Are Noise-Canceling Headphones Harmful to Your Hearing?

Headphones Harmful to Your Hearing

Noise-canceling headphones are undeniably common, but they aren’t appropriate for everyone. Some people may experience severe distress as a result of active noise cancellation, while others may find that the noises they hoped to suppress are still audible and clear.

Before you buy noise-cancelling headphones, you should know how noise-cancelling technology works and what side effects it can have when it works properly.

Silently suffering

Many people will simply purchase top-of-the-line noise-cancelling headphones, put them on, and relax on their next flight. However, some people can find that wearing noise-cancelling headphones for more than a few minutes causes pressure in their eardrums, a condition known as “eardrum suck” because it mimics the pressure drop experienced while riding a fast elevator. People can end up stuffing their costly noise-cancelling headphones in a drawer (as we did) or throwing them away because of the discomfort.

For some listeners, eardrum discomfort is the least of their concerns; they often report headaches, dizziness, and nausea. And it seems that the more efficient the noise cancellation, the worse the problem becomes. You may be able to solve the issue by turning off the noise-cancelling feature, but then the extra money you spent on noise-cancelling headphones would have been wasted.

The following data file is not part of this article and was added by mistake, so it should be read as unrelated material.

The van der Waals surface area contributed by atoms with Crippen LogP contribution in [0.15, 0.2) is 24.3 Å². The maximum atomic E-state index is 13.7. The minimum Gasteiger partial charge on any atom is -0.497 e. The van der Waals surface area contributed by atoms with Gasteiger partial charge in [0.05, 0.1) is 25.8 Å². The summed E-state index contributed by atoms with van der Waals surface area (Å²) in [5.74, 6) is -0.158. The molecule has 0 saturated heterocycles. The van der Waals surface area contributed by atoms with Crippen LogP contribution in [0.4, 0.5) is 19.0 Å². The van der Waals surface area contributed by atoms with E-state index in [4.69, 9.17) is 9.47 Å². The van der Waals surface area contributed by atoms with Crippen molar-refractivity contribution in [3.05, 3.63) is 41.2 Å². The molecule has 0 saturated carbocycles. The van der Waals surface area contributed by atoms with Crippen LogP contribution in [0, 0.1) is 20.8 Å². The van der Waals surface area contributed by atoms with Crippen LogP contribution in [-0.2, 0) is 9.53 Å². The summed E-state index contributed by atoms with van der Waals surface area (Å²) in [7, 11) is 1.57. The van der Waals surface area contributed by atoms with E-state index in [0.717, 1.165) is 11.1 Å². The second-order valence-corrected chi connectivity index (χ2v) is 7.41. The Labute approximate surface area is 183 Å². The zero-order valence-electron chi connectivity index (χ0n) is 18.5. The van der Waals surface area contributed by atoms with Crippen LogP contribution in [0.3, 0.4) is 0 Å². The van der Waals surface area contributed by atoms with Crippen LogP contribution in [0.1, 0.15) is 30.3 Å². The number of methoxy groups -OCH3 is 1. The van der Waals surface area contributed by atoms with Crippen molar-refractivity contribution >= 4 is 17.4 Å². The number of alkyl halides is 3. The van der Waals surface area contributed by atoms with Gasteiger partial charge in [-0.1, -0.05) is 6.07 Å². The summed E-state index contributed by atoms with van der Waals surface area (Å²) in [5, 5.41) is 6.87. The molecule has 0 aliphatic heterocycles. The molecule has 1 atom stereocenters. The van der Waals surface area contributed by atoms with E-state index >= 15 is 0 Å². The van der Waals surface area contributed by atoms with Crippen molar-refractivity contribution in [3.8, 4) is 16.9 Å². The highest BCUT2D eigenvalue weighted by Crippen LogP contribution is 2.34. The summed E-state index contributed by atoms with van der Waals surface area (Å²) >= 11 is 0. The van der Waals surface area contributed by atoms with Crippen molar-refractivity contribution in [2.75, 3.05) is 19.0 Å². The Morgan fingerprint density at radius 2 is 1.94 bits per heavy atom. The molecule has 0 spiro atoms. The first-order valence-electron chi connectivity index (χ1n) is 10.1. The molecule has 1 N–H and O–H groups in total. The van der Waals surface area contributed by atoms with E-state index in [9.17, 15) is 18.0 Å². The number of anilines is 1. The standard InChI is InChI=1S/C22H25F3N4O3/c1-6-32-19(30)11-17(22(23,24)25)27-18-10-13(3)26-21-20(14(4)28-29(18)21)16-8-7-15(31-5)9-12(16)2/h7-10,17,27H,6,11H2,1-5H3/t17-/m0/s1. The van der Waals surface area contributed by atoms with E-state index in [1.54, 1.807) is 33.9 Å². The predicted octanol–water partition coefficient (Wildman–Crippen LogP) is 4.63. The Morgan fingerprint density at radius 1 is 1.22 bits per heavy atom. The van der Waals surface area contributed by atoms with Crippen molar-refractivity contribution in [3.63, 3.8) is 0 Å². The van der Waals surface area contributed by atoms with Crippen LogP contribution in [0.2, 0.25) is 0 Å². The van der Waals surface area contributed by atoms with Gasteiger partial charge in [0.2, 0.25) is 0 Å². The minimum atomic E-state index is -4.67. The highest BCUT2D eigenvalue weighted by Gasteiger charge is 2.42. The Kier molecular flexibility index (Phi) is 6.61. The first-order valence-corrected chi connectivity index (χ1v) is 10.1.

Eardrum suck seems to be psychosomatic, since noise-cancelling headphones show no discernible difference in air pressure (and yes, we did try to measure it). We believe it arises because of the way certain people’s brains perceive the dramatic and uneven shift in sound that occurs when active noise cancellation is turned on, after consulting with some engineers who have worked on noise-cancelling headphones. (See our guide to the best noise-cancelling headphones for an overview of how successful noise cancellation works.) Even though your eardrums are fine, your brain can perceive this change as a decompression and tell you that they’re being sucked out. However, since the brain controls the body, pain is the outcome.